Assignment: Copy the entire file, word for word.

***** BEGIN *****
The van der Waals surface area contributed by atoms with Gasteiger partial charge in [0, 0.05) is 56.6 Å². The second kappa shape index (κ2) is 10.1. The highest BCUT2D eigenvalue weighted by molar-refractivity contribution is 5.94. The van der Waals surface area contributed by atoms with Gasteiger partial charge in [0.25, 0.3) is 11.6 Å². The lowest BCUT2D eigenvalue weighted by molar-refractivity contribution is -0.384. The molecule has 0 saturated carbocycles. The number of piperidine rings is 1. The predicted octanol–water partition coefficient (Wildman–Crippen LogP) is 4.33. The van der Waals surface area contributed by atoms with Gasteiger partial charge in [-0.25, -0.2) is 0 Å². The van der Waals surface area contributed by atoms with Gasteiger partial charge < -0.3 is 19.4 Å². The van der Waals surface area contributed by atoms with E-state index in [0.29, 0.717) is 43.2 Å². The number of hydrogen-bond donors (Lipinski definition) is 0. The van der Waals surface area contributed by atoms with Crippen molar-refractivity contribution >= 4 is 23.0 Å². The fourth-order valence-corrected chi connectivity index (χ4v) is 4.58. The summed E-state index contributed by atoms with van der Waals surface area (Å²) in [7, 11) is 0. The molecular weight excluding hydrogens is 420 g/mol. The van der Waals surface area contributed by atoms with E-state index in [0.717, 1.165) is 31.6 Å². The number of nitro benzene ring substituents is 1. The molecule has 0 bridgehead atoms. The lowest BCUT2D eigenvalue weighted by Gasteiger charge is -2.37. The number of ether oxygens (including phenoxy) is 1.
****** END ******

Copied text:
The van der Waals surface area contributed by atoms with Gasteiger partial charge in [0, 0.05) is 56.6 Å². The second kappa shape index (κ2) is 10.1. The highest BCUT2D eigenvalue weighted by molar-refractivity contribution is 5.94. The van der Waals surface area contributed by atoms with Gasteiger partial charge in [0.25, 0.3) is 11.6 Å². The lowest BCUT2D eigenvalue weighted by molar-refractivity contribution is -0.384. The molecule has 0 saturated carbocycles. The number of piperidine rings is 1. The predicted octanol–water partition coefficient (Wildman–Crippen LogP) is 4.33. The van der Waals surface area contributed by atoms with Gasteiger partial charge in [-0.25, -0.2) is 0 Å². The van der Waals surface area contributed by atoms with Gasteiger partial charge < -0.3 is 19.4 Å². The van der Waals surface area contributed by atoms with E-state index in [0.29, 0.717) is 43.2 Å². The number of hydrogen-bond donors (Lipinski definition) is 0. The van der Waals surface area contributed by atoms with Crippen molar-refractivity contribution >= 4 is 23.0 Å². The fourth-order valence-corrected chi connectivity index (χ4v) is 4.58. The summed E-state index contributed by atoms with van der Waals surface area (Å²) in [7, 11) is 0. The molecular weight excluding hydrogens is 420 g/mol. The van der Waals surface area contributed by atoms with E-state index in [0.717, 1.165) is 31.6 Å². The number of nitro benzene ring substituents is 1. The molecule has 0 bridgehead atoms. The lowest BCUT2D eigenvalue weighted by Gasteiger charge is -2.37. The number of ether oxygens (including phenoxy) is 1.